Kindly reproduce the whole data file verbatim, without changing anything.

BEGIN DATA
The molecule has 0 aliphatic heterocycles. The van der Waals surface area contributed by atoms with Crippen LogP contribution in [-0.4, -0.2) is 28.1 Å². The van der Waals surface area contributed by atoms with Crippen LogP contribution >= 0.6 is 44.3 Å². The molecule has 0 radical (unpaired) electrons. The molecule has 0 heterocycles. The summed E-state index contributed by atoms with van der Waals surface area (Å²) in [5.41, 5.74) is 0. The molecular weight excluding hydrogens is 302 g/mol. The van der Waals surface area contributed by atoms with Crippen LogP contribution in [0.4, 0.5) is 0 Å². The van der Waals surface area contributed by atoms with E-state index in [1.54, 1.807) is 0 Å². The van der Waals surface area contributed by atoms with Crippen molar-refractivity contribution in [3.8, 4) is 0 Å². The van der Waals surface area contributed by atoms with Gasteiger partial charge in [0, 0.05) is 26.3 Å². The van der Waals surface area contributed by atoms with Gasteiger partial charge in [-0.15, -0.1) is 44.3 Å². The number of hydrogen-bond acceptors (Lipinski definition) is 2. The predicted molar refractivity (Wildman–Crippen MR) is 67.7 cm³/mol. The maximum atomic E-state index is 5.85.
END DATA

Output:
The molecule has 0 aliphatic heterocycles. The van der Waals surface area contributed by atoms with Crippen LogP contribution in [-0.4, -0.2) is 28.1 Å². The van der Waals surface area contributed by atoms with Crippen LogP contribution >= 0.6 is 44.3 Å². The molecule has 0 radical (unpaired) electrons. The molecule has 0 heterocycles. The summed E-state index contributed by atoms with van der Waals surface area (Å²) in [5.41, 5.74) is 0. The molecular weight excluding hydrogens is 302 g/mol. The van der Waals surface area contributed by atoms with Crippen LogP contribution in [0.4, 0.5) is 0 Å². The van der Waals surface area contributed by atoms with E-state index in [1.54, 1.807) is 0 Å². The van der Waals surface area contributed by atoms with Crippen molar-refractivity contribution in [3.8, 4) is 0 Å². The van der Waals surface area contributed by atoms with Gasteiger partial charge in [0, 0.05) is 26.3 Å². The van der Waals surface area contributed by atoms with Gasteiger partial charge in [-0.15, -0.1) is 44.3 Å². The number of hydrogen-bond acceptors (Lipinski definition) is 2. The predicted molar refractivity (Wildman–Crippen MR) is 67.7 cm³/mol. The maximum atomic E-state index is 5.85.